Staggering asymmetries between the Israelis and Palestinians could seriously imperil the talks. Israeli Prime Minister Netanyahu is the head of a stable state with the ability to deliver on his commitments.
Celebrations of supposed institution-building notwithstanding, Palestinians have no robust central authority. Their territory is divided between the West Bank and Gaza. On their own, Palestinians would find it difficult to implement an agreement. Participation in direct talks was opposed by virtually every Palestinian political organization aside from Fatah, whose support was lethargic. Abbas' decision to come to Washington is viewed skeptically even by those who back him. If Abbas reaches a deal, many will ask in whose name he was bartering away Palestinian rights.
Abbas Is No Arafat -Moshe Arens
The negotiations between Benjamin Netanyahu and Mahmoud Abbas will not be anything like the negotiations with Yasser Arafat, who had the support of almost all Palestinians. Abbas does not have the authority to carry out any agreement he might arrive at with Netanyahu. Maybe the Americans think that enough financial support for Abbas will eventually provide him with both the legitimacy and authority he lacks. But the American largesse and American pressure that have brought him to the negotiating table have made him look like an American puppet.
Arafat could have made peace with Israel, but he did not want to. Abbas may or might not want to conclude a peace with Israel, but he cannot.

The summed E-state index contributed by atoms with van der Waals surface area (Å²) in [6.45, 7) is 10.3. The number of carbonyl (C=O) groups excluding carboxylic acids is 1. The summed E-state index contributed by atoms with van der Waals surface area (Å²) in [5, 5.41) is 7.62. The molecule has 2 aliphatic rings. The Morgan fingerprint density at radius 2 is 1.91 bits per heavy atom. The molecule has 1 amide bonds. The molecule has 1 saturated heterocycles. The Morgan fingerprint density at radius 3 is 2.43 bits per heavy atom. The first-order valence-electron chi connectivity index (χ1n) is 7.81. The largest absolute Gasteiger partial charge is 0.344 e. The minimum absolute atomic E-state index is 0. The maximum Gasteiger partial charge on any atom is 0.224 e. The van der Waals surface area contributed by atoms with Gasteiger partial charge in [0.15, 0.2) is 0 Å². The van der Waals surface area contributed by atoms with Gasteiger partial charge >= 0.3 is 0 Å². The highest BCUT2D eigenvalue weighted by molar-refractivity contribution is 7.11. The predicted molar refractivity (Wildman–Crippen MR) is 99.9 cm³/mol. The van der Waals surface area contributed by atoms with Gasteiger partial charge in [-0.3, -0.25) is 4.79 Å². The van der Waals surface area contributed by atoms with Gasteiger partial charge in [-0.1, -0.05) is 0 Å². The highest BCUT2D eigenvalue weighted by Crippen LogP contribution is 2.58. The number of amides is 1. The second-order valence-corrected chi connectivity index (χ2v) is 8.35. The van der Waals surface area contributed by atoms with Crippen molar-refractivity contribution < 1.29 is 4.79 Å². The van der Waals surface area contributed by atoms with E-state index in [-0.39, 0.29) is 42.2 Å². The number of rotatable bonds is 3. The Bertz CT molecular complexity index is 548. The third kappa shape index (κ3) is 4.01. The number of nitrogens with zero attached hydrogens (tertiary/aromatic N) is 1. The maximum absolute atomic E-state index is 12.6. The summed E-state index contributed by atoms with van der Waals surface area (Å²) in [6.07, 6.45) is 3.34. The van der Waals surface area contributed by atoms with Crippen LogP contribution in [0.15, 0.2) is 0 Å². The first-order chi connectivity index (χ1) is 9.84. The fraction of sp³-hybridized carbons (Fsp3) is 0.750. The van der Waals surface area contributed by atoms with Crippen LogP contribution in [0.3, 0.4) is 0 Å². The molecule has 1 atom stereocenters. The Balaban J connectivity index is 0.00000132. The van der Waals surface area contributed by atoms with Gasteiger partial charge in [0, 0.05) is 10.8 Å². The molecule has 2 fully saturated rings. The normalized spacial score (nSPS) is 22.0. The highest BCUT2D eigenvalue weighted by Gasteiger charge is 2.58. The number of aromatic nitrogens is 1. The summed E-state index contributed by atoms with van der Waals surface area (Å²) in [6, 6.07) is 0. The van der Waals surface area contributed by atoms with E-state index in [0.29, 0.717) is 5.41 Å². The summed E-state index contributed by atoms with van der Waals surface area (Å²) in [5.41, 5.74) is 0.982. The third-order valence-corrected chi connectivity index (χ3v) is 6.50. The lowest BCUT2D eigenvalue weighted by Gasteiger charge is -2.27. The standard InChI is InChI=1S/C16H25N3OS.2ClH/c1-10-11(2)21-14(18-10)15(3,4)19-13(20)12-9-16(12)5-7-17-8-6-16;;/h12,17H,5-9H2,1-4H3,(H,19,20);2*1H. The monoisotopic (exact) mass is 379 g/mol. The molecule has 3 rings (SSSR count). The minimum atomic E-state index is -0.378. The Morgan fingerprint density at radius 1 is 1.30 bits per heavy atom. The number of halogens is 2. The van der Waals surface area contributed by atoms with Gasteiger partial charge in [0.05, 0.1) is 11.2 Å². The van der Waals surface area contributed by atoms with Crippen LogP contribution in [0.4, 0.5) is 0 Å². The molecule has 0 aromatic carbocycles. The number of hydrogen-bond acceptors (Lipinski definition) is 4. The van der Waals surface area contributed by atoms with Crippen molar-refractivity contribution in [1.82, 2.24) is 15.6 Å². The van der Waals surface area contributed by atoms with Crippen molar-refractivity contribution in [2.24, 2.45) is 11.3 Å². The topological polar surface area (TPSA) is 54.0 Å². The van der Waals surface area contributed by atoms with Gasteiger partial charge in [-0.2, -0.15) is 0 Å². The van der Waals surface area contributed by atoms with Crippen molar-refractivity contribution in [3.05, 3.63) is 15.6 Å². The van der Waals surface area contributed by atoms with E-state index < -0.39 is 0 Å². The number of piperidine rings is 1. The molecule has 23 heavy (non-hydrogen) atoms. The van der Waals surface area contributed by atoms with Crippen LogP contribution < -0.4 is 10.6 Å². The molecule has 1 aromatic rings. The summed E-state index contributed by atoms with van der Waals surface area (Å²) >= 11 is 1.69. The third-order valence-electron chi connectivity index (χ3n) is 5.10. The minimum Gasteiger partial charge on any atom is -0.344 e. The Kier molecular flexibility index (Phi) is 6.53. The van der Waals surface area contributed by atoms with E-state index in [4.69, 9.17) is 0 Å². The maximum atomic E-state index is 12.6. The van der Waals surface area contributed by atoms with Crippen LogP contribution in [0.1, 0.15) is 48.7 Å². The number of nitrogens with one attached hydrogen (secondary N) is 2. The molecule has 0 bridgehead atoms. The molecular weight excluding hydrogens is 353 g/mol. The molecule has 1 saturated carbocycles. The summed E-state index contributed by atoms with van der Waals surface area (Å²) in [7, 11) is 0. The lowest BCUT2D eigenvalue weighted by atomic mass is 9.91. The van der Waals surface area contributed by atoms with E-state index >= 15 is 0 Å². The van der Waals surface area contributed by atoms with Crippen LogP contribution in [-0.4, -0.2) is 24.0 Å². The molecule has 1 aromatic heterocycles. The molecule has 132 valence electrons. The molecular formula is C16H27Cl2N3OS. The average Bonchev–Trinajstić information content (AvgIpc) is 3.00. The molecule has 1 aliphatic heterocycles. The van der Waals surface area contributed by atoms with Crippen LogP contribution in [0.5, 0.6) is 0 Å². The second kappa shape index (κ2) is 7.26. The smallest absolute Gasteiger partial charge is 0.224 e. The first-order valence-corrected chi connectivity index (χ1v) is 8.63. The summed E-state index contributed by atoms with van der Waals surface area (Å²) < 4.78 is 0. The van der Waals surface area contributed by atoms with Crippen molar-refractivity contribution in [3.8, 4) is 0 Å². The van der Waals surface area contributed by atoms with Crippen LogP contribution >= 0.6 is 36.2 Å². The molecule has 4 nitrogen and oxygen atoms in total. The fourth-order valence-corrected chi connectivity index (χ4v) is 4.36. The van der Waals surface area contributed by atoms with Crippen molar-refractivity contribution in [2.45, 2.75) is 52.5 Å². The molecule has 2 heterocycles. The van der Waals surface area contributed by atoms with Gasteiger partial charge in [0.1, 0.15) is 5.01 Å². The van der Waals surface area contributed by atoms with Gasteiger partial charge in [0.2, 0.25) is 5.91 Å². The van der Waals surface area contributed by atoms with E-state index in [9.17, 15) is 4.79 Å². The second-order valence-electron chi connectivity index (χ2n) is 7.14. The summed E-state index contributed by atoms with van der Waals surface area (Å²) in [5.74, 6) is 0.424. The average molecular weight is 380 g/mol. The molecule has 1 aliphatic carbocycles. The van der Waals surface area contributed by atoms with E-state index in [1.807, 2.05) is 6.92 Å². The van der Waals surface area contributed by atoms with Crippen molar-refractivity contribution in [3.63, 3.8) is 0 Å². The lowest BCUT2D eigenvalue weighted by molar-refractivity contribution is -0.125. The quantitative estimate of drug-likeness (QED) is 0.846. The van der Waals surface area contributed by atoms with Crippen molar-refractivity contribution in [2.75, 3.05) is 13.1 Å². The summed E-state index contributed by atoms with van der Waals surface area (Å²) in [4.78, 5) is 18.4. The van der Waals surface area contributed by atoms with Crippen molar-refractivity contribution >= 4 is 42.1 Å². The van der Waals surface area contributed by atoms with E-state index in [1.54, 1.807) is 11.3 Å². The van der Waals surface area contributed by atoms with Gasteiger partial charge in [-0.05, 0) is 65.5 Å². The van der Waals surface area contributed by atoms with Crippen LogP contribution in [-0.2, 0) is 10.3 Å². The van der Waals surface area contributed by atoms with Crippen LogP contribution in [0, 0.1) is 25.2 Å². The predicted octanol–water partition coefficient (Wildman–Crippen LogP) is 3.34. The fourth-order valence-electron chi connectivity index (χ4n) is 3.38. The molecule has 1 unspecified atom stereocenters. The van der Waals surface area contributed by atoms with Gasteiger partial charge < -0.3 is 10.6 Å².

Mideast Peace Talks' Hidden Threat -Jonathan Schanzer
A Palestinian state, as endorsed by the Obama administration, very likely would include only the West Bank, where the leaders are not democratically elected. Indeed, in the 2006 elections, Prime Minister Salam Fayyad won only 2% of the vote, and Abbas' term as president expired nearly two years ago.
Who does the Obama administration suggest rule this proposed state? If it's Abbas and Fayyad, Obama will be advocating yet another illegitimate authoritarian Middle East regime.
Direct Mideast Peace Talks Begin -Helene Cooper & Mark Landler
Prime Minister Netanyahu, turning toward Palestinian President Abbas, called him his "partner in peace."
"The Jewish people are not strangers in our homeland, the land of our forefathers," he said. "But we recognize that another people share this land with us. And I came here today to find an historic compromise that will enable both peoples to live in peace, security and dignity."
(New York Times)
Click here for a short video of the ceremonial beginning of the talks